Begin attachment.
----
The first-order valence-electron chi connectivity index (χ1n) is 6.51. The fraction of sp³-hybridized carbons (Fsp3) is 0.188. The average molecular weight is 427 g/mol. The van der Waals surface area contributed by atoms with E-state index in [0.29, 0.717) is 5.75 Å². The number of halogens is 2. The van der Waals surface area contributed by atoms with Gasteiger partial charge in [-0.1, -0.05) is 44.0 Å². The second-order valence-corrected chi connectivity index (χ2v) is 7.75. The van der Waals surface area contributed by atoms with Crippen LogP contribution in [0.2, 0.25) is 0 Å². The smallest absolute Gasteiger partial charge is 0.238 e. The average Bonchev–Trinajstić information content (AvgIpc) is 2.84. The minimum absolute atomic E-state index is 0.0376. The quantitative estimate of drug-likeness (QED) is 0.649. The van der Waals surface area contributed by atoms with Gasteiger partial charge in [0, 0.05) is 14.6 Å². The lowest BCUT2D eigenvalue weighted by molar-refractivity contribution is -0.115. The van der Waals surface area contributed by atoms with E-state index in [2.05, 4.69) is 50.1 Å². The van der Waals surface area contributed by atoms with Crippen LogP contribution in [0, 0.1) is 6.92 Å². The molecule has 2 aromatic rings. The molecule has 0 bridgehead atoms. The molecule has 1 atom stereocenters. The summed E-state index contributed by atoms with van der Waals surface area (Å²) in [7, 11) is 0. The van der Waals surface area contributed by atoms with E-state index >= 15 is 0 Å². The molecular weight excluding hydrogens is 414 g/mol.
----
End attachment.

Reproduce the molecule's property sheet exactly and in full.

The first-order valence-electron chi connectivity index (χ1n) is 6.51. The fraction of sp³-hybridized carbons (Fsp3) is 0.188. The average molecular weight is 427 g/mol. The van der Waals surface area contributed by atoms with E-state index in [0.29, 0.717) is 5.75 Å². The number of halogens is 2. The van der Waals surface area contributed by atoms with Gasteiger partial charge in [-0.1, -0.05) is 44.0 Å². The second-order valence-corrected chi connectivity index (χ2v) is 7.75. The van der Waals surface area contributed by atoms with Crippen LogP contribution in [0.2, 0.25) is 0 Å². The smallest absolute Gasteiger partial charge is 0.238 e. The average Bonchev–Trinajstić information content (AvgIpc) is 2.84. The minimum absolute atomic E-state index is 0.0376. The quantitative estimate of drug-likeness (QED) is 0.649. The van der Waals surface area contributed by atoms with Gasteiger partial charge in [0, 0.05) is 14.6 Å². The lowest BCUT2D eigenvalue weighted by molar-refractivity contribution is -0.115. The van der Waals surface area contributed by atoms with E-state index in [2.05, 4.69) is 50.1 Å². The van der Waals surface area contributed by atoms with Crippen LogP contribution in [0, 0.1) is 6.92 Å². The molecule has 2 aromatic rings. The molecule has 0 bridgehead atoms. The molecule has 1 atom stereocenters. The summed E-state index contributed by atoms with van der Waals surface area (Å²) in [7, 11) is 0. The van der Waals surface area contributed by atoms with E-state index >= 15 is 0 Å². The molecular weight excluding hydrogens is 414 g/mol.